With almost 13 years and four months between releases -- an interminable wait for their devoted legion of fans -- enigmatic alt-metal band Tool finally returned at the end of summer 2019 with their long-awaited fifth album, Fear Inoculum. Clocking in at 80 minutes with just seven official tracks, this is less a straightforward rock record and more a mind-bending journey, borrowing a classical approach that trades traditional constructs heard on early radio staples like "Stinkfist" and "Sober" for something akin to movements within a symphony. Much like the directional shift that occurred around the time of 2001's Lateralus, Fear Inoculum expands on 10,000 Days' alternative, prog-metal jam band design while recapturing some of the excitement and freshness from their commercial peak during the Ænima/Lateralus years. Seamless arrangement and complex artistry set the album in typically ambitious territory for vocalist/lyricist Maynard James Keenan, guitarist Adam Jones, bassist Justin Chancellor, and percussion wizard Danny Carey, who are at the peak of their collective musicianship (Carey's instrumental drum showcase, "Chocolate Chip Trip," is simply on another level). Not surprisingly, after over a decade, the foursome have matured, presenting an older, wiser perspective born of a well-adjusted shift into the hard-won comforts of adulthood. Complex metaphors about sodomy, allusions to alien abductions, and sophomoric inside jokes have been set aside, resulting in serious ruminations on aging and their legacy ("Invincible"), as well as a vested interest in humanity's future ("Descending"). They cast away negativity on the hypnotic title track, a trance-like prayer to immunize against evil and those ills that might drag us down. Instead of lusting for an apocalyptic purge à la the misanthropic "Ænima," Keenan laments society's downhill trajectory on "Descending," flipping his usual script with a late-song twist that pleads for us to save ourselves before it's too late. Shunning the fatalistic on album highlight "Pneuma," he urges listeners to break free, liberate the titular spirit, and unite as one, while Jones, Chancellor, and Carey build the hulking track to a shiver-inducing close over the span of 12 minutes. While these track times are imposing (epic closer "7empest" is a whopping 15 minutes of elevated metal exploration), the thrill of the trip is so well executed and beautiful that constructs of time and space evaporate and help Fear Inoculum feel like a brisker listen than Lateralus or 10,000 Days. As with everything associated with Tool, fans will likely spend the next 13 years and four months dissecting the complex time signatures, layered lyrics, and the symbol-loaded album artwork, which are crucial aspects to the esoteric band's enduring appeal. Considering the long gap between albums, there was a lingering fear that they couldn't live up to their own hype or legacy. Fortunately, Tool managed to improve and perfect their sound even further, resulting in one of the strongest statements in their catalog. Whether 10,000 days or the actual 4,868, Fear Inoculum was well worth the wait.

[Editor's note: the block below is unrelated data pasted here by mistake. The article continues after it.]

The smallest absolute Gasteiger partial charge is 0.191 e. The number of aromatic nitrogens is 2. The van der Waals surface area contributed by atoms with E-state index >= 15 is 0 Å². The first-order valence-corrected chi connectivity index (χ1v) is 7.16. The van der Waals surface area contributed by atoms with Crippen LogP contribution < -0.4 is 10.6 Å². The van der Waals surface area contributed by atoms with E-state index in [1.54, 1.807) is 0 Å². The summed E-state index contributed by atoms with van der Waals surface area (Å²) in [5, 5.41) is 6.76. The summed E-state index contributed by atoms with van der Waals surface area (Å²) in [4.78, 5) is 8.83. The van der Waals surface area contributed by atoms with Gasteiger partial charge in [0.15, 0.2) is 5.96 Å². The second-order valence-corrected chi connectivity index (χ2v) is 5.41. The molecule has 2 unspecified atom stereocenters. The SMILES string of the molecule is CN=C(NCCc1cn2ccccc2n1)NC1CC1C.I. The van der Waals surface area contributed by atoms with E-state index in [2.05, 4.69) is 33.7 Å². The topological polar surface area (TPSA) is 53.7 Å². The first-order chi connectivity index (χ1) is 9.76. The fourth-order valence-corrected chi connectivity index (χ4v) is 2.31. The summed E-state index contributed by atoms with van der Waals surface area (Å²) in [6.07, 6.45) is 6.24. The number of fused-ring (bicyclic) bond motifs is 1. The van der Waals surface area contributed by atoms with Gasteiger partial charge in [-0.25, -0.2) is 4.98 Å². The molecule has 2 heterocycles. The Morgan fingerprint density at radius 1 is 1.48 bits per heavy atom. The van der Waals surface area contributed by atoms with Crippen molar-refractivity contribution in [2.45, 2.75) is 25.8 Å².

AllMusic Review by Neil Z. Yeung